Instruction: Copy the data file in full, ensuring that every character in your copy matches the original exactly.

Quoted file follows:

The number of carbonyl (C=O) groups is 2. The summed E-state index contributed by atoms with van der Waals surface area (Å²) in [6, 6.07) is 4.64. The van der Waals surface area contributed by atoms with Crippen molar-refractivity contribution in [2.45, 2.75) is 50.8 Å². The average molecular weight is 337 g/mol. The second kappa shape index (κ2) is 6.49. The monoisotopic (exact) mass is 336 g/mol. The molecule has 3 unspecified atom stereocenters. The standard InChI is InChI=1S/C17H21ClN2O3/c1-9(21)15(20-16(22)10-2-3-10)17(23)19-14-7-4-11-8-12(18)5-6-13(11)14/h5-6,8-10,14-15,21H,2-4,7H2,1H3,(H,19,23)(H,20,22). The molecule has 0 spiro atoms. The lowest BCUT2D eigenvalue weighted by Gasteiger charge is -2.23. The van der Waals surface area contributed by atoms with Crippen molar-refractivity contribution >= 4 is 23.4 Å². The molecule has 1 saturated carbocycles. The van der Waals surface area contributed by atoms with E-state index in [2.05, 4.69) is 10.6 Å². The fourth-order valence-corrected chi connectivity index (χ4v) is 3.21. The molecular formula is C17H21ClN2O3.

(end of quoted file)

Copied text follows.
The number of carbonyl (C=O) groups is 2. The summed E-state index contributed by atoms with van der Waals surface area (Å²) in [6, 6.07) is 4.64. The van der Waals surface area contributed by atoms with Crippen molar-refractivity contribution in [2.45, 2.75) is 50.8 Å². The average molecular weight is 337 g/mol. The second kappa shape index (κ2) is 6.49. The monoisotopic (exact) mass is 336 g/mol. The molecule has 3 unspecified atom stereocenters. The standard InChI is InChI=1S/C17H21ClN2O3/c1-9(21)15(20-16(22)10-2-3-10)17(23)19-14-7-4-11-8-12(18)5-6-13(11)14/h5-6,8-10,14-15,21H,2-4,7H2,1H3,(H,19,23)(H,20,22). The molecule has 0 spiro atoms. The lowest BCUT2D eigenvalue weighted by Gasteiger charge is -2.23. The van der Waals surface area contributed by atoms with Crippen molar-refractivity contribution >= 4 is 23.4 Å². The molecule has 1 saturated carbocycles. The van der Waals surface area contributed by atoms with E-state index in [2.05, 4.69) is 10.6 Å². The fourth-order valence-corrected chi connectivity index (χ4v) is 3.21. The molecular formula is C17H21ClN2O3.